Wednesday, February 18, 2009

Islands School Board To Receive Funding

Earlier today, it came down from the National Assembly in Quebec, that the Liberal government will invest a large sum of money into the Islands French Catholic School Board.  Our new Islands Deputy to the National Assembly in Quebec, Germain Chevarie was pleased to announce, in the name of the Minister of Education, Recreation and Sports, Mrs Michelle Courchesne, the governmental investment of $1,129,853 to the Islands School Board, Commission Scolaire des Iles, in updating its heritage real estate.

More precisely, this sum will serve to effect work on several of the French Catholic islands schools, on the Magdalen Islands.  This government aide was attributed to the Commission, in the framework measures of maintaining buildings and of the reabsorption of the maintenance deficit of the Minister of Education, Recreation and Sports.  The maintenance money will be available to the school board in two parts, with respective budgets of $230,500 and $126,700, during the year. These sums will be awarded to the school board for the all of the building under their jurisdiction on the islands, for the maintenance of the schools for 2008 and 2009. These measures have been registered with the Quebec Plan of Infrastructures.

“It gives me reason to rejoice, for the students and for the teachers, who will continue to benefit from these quality infrastructures for many years to come. Our government has put in motion, in a clear manner, by means of this investment in the education heritage and in offering to the population of the Islands, favorable places for meetings,” declared Germain Chevarie.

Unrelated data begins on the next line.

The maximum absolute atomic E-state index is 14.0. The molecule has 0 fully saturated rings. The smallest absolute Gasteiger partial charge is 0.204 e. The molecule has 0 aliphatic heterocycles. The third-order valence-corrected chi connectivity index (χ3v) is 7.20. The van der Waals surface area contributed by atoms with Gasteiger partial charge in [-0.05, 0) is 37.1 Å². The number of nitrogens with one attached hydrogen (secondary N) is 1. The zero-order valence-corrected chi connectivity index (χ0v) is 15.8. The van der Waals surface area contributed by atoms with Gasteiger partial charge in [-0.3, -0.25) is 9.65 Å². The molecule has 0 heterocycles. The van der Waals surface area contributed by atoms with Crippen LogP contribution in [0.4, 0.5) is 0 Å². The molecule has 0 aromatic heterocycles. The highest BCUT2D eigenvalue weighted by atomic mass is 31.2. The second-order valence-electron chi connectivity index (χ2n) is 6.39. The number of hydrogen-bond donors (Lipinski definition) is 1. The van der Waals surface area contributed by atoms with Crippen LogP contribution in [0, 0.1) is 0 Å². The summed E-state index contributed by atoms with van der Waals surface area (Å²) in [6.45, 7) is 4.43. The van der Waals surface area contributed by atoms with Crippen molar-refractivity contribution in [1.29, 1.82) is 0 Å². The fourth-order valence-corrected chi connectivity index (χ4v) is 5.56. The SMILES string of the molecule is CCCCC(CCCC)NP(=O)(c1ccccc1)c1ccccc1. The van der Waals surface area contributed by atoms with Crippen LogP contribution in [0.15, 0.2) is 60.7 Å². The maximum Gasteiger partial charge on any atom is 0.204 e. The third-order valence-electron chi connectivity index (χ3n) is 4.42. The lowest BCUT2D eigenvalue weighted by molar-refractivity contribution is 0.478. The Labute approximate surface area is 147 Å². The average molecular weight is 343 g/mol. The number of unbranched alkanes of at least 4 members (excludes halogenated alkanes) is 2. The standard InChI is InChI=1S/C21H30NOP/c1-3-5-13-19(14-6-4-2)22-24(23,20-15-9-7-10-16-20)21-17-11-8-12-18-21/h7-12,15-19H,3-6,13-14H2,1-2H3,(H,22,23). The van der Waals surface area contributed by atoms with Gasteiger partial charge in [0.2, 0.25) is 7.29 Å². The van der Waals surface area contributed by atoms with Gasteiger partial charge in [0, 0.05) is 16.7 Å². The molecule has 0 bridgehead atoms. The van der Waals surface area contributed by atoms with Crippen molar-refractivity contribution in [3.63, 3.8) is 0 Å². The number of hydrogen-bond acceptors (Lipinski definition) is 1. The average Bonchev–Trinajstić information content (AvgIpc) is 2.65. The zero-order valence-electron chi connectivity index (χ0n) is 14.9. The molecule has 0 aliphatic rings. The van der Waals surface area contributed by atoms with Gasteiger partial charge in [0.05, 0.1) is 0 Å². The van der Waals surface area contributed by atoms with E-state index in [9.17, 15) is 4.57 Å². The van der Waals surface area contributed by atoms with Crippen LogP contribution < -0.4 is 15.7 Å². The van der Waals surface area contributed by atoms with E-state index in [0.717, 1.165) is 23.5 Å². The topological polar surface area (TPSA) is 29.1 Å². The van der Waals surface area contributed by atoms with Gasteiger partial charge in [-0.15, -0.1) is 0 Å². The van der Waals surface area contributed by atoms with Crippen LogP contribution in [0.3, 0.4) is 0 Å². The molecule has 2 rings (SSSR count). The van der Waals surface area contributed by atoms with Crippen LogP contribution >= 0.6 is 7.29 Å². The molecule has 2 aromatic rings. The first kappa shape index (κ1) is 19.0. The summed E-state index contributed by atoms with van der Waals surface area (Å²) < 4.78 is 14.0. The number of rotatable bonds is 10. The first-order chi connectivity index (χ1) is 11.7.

Although the English school will recieve none of this funding because all the Protestant schools are under the Eastern Shores School Board, in New Carlisle, on the Gaspesia Peninsula, this is nevertheless good news for the islands.  Our schools are getting older and more delapitated.  The schools amongst the Iles-de-la-Madeleine communities have had relatively little money re-invested into them for many years and all the schools are aged. Some of the elementary schools on the islands as well as the Polyvalente des Iles have had little or no renovations, in recent years.  None of Catholic schools have the fresh-air quality of the English schools of Grosse Isle and Entry Island.  Though very clean, they all seem to have that closed-in, over-populated, worn-out, concrete cinder-block atmosphere about the buildings.  The only institution which is condusive to learning is the College Campus, CEGEP de la Gaspesie et des Iles.

On that note, I will say that I truly believe that te governments of the past have over-looked the benefits of small schools, while consolidating the institutions.  It is my belief that there would be far less reason to have armed guards, patroling the hallways of our youths institutions if the hundreds and even thousands of students were not piled in on top of each other.  I would think it would be far cheaper to invest in more instructors for smaller schools then in maintaining extremely large multiple building institution and busing children away from their home.  Here on the islands, the youth of Grand Entry spend almost 2 hours a day on the school bus. For me - I find that ..., every negative word, I can think of.

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